Publications

Publications

Publications / Planning and Environment

22 Nov 12
Changes to the Local Government Act 2009

Download PDF

On 13 September 2012, the Local Government and Other Legislation Amendment Bill 2012 (Bill) was introduced into the Queensland Parliament. Some minor changes were subsequently made to the Bill when it was read for a second time. These changes reflect some of the recommendations made by the Transport, Housing and Local Government Parliamentary Committee (Parliamentary Committee) following consideration of submissions from various stakeholders.

On 13 November 2012, the Queensland Legislative Assembly passed the Bill and it received royal assent on 22 November 2012 as an Act. Some provisions will commence on a date to be fixed by proclamation.

This edition of Focus will deal with the changes made to the Bill as they relate to the Local Government Act 2009 (Qld) (Act).

Our Focus circulated on 17 September 2012 summarises the amendments that that the Bill originally proposed to the Act.

Changes to the Bill

Some of the more significant changes to the Bill include:

  • delaying the commencement of the provisions relating to local government re-corporatisation. This will allow the Department of Justice and Attorney-General and the Local Government Association of Queensland an opportunity to ensure local governments (who are now bodies corporate) fall within the State industrial relations system
  • clarifying that a Chief Executive Officer’s (CEO) total remuneration package is to be reported in Council’s annual report, but the reporting of the exact salary of the CEO or other senior executive employees is not required
  • omitting the requirement for a Torres Strait Island Regional Council councillor (including a mayor) to be living in that area, and
  • enabling councillors to seek information from Council employees, irrespective of whether the information relates to their own ward or division.

Parliamentary Committee recommendations not endorsed

The Queensland Government did not give effect to all recommendations of the Parliamentary Committee. Some of the recommendations that were not endorsed include:

  • amending the ‘party house’ provisions of the Bill to ensure that local governments have powers to penalise whoever is responsible for any regular noise or anti-social behaviour instead of just the owner of the property as is proposed by the Bill. The Queensland Government considered it to be sufficient for the Act to allow local governments to pass local laws that could have the same effect as the Parliamentary Committee’s recommendation
  • deleting the proposed clause in the Bill which states that ‘a councillor does not have a material personal interest in the matter if the councillor has no greater personal interest in the matter than that of other persons in the local government area’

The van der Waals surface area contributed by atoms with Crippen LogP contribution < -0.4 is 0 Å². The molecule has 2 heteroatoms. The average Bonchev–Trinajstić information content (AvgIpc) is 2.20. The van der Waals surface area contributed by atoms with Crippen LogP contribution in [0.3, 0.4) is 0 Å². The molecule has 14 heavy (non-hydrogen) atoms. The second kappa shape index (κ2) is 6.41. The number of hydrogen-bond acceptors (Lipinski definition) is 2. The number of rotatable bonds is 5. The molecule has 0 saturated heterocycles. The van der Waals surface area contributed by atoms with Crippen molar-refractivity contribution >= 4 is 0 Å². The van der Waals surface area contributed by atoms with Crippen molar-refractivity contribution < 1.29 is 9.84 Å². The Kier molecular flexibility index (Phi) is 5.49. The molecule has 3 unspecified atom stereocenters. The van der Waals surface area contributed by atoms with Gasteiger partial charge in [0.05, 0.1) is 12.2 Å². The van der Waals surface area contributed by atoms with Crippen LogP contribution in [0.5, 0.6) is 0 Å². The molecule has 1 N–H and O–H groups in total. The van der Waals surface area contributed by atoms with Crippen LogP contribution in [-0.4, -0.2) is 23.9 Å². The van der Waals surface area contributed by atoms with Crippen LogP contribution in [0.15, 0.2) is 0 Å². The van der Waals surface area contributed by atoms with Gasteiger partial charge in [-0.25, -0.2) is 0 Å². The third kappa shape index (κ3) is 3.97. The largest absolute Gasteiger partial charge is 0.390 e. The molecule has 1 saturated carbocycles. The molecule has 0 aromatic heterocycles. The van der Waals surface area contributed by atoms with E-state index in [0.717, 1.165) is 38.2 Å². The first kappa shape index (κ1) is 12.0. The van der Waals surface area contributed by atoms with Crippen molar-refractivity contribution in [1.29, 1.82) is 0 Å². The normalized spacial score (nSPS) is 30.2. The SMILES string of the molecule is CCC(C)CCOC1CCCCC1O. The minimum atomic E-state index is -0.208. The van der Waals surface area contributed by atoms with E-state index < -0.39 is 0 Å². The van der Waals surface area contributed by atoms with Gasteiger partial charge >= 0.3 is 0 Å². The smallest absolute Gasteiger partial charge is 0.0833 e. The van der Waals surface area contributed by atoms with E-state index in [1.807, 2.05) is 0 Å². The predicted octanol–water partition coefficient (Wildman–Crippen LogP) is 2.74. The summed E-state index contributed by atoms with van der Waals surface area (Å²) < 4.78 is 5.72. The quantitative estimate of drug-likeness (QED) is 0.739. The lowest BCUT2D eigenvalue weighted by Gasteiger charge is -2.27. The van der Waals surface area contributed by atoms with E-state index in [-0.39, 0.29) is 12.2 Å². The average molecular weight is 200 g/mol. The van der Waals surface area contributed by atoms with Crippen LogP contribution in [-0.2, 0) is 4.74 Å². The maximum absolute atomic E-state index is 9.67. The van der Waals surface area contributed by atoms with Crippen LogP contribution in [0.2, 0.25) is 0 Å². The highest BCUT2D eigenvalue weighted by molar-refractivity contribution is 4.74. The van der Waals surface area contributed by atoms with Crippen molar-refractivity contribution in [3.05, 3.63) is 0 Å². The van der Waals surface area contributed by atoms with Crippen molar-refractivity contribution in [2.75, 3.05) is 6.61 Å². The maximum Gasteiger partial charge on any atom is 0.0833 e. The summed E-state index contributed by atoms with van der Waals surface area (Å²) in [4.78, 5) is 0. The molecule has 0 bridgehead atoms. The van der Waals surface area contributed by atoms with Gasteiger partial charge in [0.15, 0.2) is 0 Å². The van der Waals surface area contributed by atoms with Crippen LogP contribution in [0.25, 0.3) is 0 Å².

• incorporating more guidelines for the preliminary assessment of complaints by the CEO and the departmental Director-General in the Bill. Although the Queensland Government did not support this recommendation, it was acknowledged that if CEOs require further clarification in this respect, draft administrative guidelines may be prepared by the Department of Local Government to assist
  • in the alternative, requiring either:
    • the deletion of the clause in the Bill which provides that the mayor is to present the budget to the other councillors, or
    • the extension of the length of time permitted to a councillor to review the budget from two weeks (as is provided for in the Bill) to at least four weeks
  • amending the clause in the Bill which enables the mayor to direct senior executive employees as well as the CEO so that the mayor is only able to direct the CEO. In rejecting this recommendation, the Queensland Government encouraged local governments to have administrative arrangements in place to ensure all instances of contact from a mayor are conveyed promptly to the CEO, and
  • retaining the requirements for the CEO to keep and publish a record of mayoral directions. The Queensland Government considered the removal of these requirements would remove unnecessary ‘red tape’ and reflects the fact that a majority of local governments do not, in practice, maintain such a record.

Conclusion

The Bill having now taken effect as an Act, introduces significant changes to Queensland’s local government system, particularly in relation to the elevation of the role of a Mayor and Councillors.

The Government is also proposing to merge the three existing local government regulations into one.

Watch this space for further updates on the changes that the ‘super regulation’ will introduce.

 

Focus covers legal and technical issues in a general way. It is not designed to express opinions on specific cases. Focus is intended for information purposes only and should not be regarded as legal advice. Further advice should be obtained before taking action on any issue dealt with in this publication.

Download PDF

In this section

Contact

For enquiries contact: